The software file 34 can also be transmitted from the recipient device 36 to the load device 40 using any of the various electronic mechanisms described above that are used by the transmission device 28 to transfer the software 34 to the recipient device 36. Communication methodologies can include wireless networks (such as 802.11b technologies) and other forms of local wireless and non-local wireless technologies. Communication methodologies can also include physical wiring connections, such as a USB cable or any other form of cable known in the art to connect with general purpose computers.
A loader 42 is typically a human being, but may also be in certain circumstances, a device employing some type of intelligence technology as identified above. The loader 42 is any person or device responsible for loading files 34 onto the information technology components of the vehicle 46. In many embodiments, the loader 42 is also the recipient 38. Although only one recipient 38 and one loader 42 are disclosed in the Figure, multiple recipients 38 and multiple loaders 42 can receive the same software file 24, or essentially the same software file 34 in the case of software files 34 that are encrypted on a unique basis.
In a preferred embodiment, the loader 42 need not be technical user, so long as the loader 42 has a passing familiarity with general purpose computers to the extent of connecting a USB cable, or initiating a transfer using a wireless router.
M. Loading Technologies
A wide variety of technologies and techniques can be used by the system 20 to load files 34 from the load device 40 to the vehicle 46. In wired embodiments, the general purpose computer that is the load device 40 is connected to the vehicle 46 or an information technology component of the vehicle 46, such as a removable hard drive, through the use of a wire or other structural connection such as a USB line, or any other connection mechanism known in the art with respect to general purpose computers. In wireless embodiments, the load device 40 establishes a wireless connection with the vehicle 46 (using for example, an 802.11b connection), and loads the various files 34 without any type of structural or mechanical connection. In removable hard drive embodiments, a vehicle hard drive 44 can be removed from the vehicle 46, and installed directly into the load device 40. This method can be extremely convenient in the context of a laptop computer loading device 40 for which it is easy to “swap out” and “swap in” hard drives.
Regardless of the particular method for transferring the file 34, the ability to use general purpose computers as load devices 40 provides a significant time advantage for loading files 34 onto vehicles 46. Unlike embedded computers which have little flexibility to shift what are very limited processing resources, general purpose computers typically have tremendous flexibility and more than robust processing power. Using a general purpose load device 40 to load the files 34 should result significant times savings relative to the use of embedded and specialized vehicle computers to perform the same function. Time savings associated with the use of general purpose computers can reduce by 50%, 70%, or even 90% the amount of time needed to load the various files 34. The use of a general purpose load device 40 also allows the supplier 22 or distributor 32 to assist in the implementation of the files 34 through the use of a user interface that is user friendly, and usable by non-technical personnel.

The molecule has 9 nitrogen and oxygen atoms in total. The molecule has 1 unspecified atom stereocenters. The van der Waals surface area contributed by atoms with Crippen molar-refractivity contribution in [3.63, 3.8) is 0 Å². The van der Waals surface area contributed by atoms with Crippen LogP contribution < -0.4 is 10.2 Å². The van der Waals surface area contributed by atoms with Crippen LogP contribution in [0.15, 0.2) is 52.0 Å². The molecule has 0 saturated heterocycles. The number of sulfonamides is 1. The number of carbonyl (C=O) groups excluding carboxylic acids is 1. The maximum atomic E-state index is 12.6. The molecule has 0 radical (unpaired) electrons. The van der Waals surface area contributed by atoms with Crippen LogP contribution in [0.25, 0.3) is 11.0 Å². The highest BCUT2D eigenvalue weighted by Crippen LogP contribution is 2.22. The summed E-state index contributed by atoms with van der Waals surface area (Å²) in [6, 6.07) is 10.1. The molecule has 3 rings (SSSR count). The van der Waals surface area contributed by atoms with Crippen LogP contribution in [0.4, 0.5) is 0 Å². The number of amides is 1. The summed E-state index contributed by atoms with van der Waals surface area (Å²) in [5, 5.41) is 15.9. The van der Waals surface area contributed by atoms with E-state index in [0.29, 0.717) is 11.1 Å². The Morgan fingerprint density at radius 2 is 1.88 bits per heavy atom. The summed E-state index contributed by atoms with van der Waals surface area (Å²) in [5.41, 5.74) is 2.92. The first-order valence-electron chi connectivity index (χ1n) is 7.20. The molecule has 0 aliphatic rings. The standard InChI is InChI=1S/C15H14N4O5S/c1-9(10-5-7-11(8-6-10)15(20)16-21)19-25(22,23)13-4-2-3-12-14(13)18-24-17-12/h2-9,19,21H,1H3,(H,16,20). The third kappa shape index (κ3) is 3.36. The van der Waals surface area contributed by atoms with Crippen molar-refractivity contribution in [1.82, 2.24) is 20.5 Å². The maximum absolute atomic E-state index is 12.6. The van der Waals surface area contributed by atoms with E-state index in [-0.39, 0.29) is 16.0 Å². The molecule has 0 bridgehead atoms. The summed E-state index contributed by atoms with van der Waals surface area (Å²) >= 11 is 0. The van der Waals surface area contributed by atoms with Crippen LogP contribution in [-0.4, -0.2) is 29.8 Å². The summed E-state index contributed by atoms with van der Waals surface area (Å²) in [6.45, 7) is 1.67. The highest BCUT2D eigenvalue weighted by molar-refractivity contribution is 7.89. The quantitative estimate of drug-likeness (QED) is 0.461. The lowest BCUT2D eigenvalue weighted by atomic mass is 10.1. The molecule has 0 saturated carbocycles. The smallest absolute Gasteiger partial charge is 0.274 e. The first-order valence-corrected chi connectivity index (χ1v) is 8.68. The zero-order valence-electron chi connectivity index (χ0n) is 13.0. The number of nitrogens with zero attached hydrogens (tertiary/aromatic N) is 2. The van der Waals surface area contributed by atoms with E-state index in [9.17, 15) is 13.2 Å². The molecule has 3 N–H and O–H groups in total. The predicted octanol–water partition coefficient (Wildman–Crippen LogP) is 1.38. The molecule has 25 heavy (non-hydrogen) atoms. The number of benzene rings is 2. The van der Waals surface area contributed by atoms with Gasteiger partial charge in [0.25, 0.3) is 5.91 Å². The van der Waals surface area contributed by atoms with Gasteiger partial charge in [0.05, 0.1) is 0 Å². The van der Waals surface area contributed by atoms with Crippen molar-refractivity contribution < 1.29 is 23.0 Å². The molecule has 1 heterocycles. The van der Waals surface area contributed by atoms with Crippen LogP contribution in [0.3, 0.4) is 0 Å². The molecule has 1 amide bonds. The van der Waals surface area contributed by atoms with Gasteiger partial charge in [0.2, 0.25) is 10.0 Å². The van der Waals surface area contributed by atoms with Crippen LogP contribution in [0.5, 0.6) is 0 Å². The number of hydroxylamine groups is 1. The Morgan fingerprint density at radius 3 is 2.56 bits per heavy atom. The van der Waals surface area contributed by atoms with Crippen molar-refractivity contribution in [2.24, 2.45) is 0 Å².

For example, the software files 34 could include an application for managing the loading options made available to each recipient 38 and or loader 42. Default loading options can be created, as can various user profiles that impact those default selections. By making the experience as user friendly as possible, non-technical personnel can effectively perform a task that is currently performed by high specialized and technical people, at significant time and expense. The system 20 can include user profiles for every step in the process, supplier profiles, distributor profiles, recipient profiles, load profiles, and vehicle profiles can be supported by the system 20 in order to provide as much “intelligence” as possible to the processing performed by the system 20.
N. Storage Medium
A vehicle hard drive 44 is a typical storage medium for storing vehicle software files 34 on the vehicle 46. Alternative embodiments of the system 20 need not include a vehicle hard drive 44. For example, the vehicle software file 34 could be loaded into flash memory, or any other storage mechanism known in the art. In some embodiments of the system 20, the vehicle hard drive 44 is a removable vehicle hard drive, facilitating an additional option for loading the software files 34 to the vehicle 46.
A wide variety of different vehicles 46 can receive vehicle software files 34 through the use of the system 20. In many embodiments of the system 20, the vehicle is some type of commercially available automobile, typically sold through an auto dealership. In alternative embodiments, the vehicle 46 can be any mode of transportation, including both powered and non-powered transportation mechanisms. Airplanes, boats, submarines, motorcycles, trucks, mopeds, bicycles, skateboards, hand gliders, helicopters, recreational vehicles, roller skates, spacecraft, and any other transportation device can be vehicles 46 for the purposes of processing by the system 20.
Different vehicles 46 benefiting from the system 20 can have a wide variety of different information technology architectures. For example, a six-seat plane will likely involve information technology components and functionality of greater complexity than a bicycle with certain navigation aids.
II. Subsystem-Level Views
In many embodiments of the system 20, the recipient 38 is also the loader 42 (e.g. one user serves as both roles), and the load device 40 is also the recipient device 36 (e.g. one device serves as both devices). Thus,
Similarly, in some embodiments of the system 20, the process of creating the vehicle software file 26 and distributing the vehicle software file 34 are not distinct from each other. In such embodiments, the source device 24 is the transmission device 28, and the supplier 22 is typically the same as the distributor 32. The difference between the configuration displayed in
A. Transmission Subsystem